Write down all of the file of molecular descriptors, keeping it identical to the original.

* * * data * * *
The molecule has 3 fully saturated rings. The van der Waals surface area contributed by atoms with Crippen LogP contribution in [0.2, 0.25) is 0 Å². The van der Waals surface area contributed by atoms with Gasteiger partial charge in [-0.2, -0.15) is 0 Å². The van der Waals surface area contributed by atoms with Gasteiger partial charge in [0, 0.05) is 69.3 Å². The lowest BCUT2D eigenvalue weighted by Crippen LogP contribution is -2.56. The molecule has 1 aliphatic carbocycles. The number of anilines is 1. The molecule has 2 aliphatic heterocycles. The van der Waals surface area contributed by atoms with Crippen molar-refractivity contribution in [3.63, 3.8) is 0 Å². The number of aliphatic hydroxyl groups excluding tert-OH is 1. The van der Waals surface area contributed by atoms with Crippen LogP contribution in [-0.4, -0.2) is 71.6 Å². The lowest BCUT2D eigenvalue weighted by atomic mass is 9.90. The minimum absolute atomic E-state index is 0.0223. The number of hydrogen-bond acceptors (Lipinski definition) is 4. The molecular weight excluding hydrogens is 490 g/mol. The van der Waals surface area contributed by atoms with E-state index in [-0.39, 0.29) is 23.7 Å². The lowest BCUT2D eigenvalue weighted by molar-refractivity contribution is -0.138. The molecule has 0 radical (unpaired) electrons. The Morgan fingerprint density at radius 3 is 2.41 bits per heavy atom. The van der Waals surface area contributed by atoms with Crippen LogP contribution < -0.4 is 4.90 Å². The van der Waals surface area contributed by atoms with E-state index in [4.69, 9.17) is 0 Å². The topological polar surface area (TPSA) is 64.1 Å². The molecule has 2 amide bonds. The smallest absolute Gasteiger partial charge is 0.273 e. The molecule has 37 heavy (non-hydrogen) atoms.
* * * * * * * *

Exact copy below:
The molecule has 3 fully saturated rings. The van der Waals surface area contributed by atoms with Crippen LogP contribution in [0.2, 0.25) is 0 Å². The van der Waals surface area contributed by atoms with Gasteiger partial charge in [-0.2, -0.15) is 0 Å². The van der Waals surface area contributed by atoms with Gasteiger partial charge in [0, 0.05) is 69.3 Å². The lowest BCUT2D eigenvalue weighted by Crippen LogP contribution is -2.56. The molecule has 1 aliphatic carbocycles. The number of anilines is 1. The molecule has 2 aliphatic heterocycles. The van der Waals surface area contributed by atoms with Crippen molar-refractivity contribution in [3.63, 3.8) is 0 Å². The number of aliphatic hydroxyl groups excluding tert-OH is 1. The van der Waals surface area contributed by atoms with Crippen LogP contribution in [-0.4, -0.2) is 71.6 Å². The lowest BCUT2D eigenvalue weighted by atomic mass is 9.90. The minimum absolute atomic E-state index is 0.0223. The number of hydrogen-bond acceptors (Lipinski definition) is 4. The molecular weight excluding hydrogens is 490 g/mol. The van der Waals surface area contributed by atoms with E-state index in [-0.39, 0.29) is 23.7 Å². The lowest BCUT2D eigenvalue weighted by molar-refractivity contribution is -0.138. The molecule has 0 radical (unpaired) electrons. The Morgan fingerprint density at radius 3 is 2.41 bits per heavy atom. The van der Waals surface area contributed by atoms with Crippen LogP contribution < -0.4 is 4.90 Å². The van der Waals surface area contributed by atoms with E-state index in [4.69, 9.17) is 0 Å². The topological polar surface area (TPSA) is 64.1 Å². The molecule has 2 amide bonds. The smallest absolute Gasteiger partial charge is 0.273 e. The molecule has 37 heavy (non-hydrogen) atoms.